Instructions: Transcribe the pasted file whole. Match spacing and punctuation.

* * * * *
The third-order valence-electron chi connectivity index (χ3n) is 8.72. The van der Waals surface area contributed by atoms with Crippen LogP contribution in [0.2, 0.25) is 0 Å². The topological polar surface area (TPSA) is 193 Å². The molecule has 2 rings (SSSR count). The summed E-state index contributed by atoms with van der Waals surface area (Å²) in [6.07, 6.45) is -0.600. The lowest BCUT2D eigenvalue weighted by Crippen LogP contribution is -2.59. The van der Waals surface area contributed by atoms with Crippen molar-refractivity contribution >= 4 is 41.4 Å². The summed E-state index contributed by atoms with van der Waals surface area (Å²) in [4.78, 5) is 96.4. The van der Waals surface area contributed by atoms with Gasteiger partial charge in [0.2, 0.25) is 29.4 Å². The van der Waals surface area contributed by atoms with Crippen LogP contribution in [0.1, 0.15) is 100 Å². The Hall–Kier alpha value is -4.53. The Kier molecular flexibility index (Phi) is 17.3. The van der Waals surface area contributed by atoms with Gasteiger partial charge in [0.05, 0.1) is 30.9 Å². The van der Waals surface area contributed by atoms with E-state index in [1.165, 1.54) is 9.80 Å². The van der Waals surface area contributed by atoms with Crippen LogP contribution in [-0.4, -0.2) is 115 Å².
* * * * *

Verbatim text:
The third-order valence-electron chi connectivity index (χ3n) is 8.72. The van der Waals surface area contributed by atoms with Crippen LogP contribution in [0.2, 0.25) is 0 Å². The topological polar surface area (TPSA) is 193 Å². The molecule has 2 rings (SSSR count). The summed E-state index contributed by atoms with van der Waals surface area (Å²) in [6.07, 6.45) is -0.600. The lowest BCUT2D eigenvalue weighted by Crippen LogP contribution is -2.59. The van der Waals surface area contributed by atoms with Crippen molar-refractivity contribution >= 4 is 41.4 Å². The summed E-state index contributed by atoms with van der Waals surface area (Å²) in [4.78, 5) is 96.4. The van der Waals surface area contributed by atoms with Gasteiger partial charge in [0.2, 0.25) is 29.4 Å². The van der Waals surface area contributed by atoms with Crippen LogP contribution in [0.1, 0.15) is 100 Å². The Hall–Kier alpha value is -4.53. The Kier molecular flexibility index (Phi) is 17.3. The van der Waals surface area contributed by atoms with Gasteiger partial charge in [0.05, 0.1) is 30.9 Å². The van der Waals surface area contributed by atoms with E-state index in [1.165, 1.54) is 9.80 Å². The van der Waals surface area contributed by atoms with Crippen LogP contribution in [-0.4, -0.2) is 115 Å².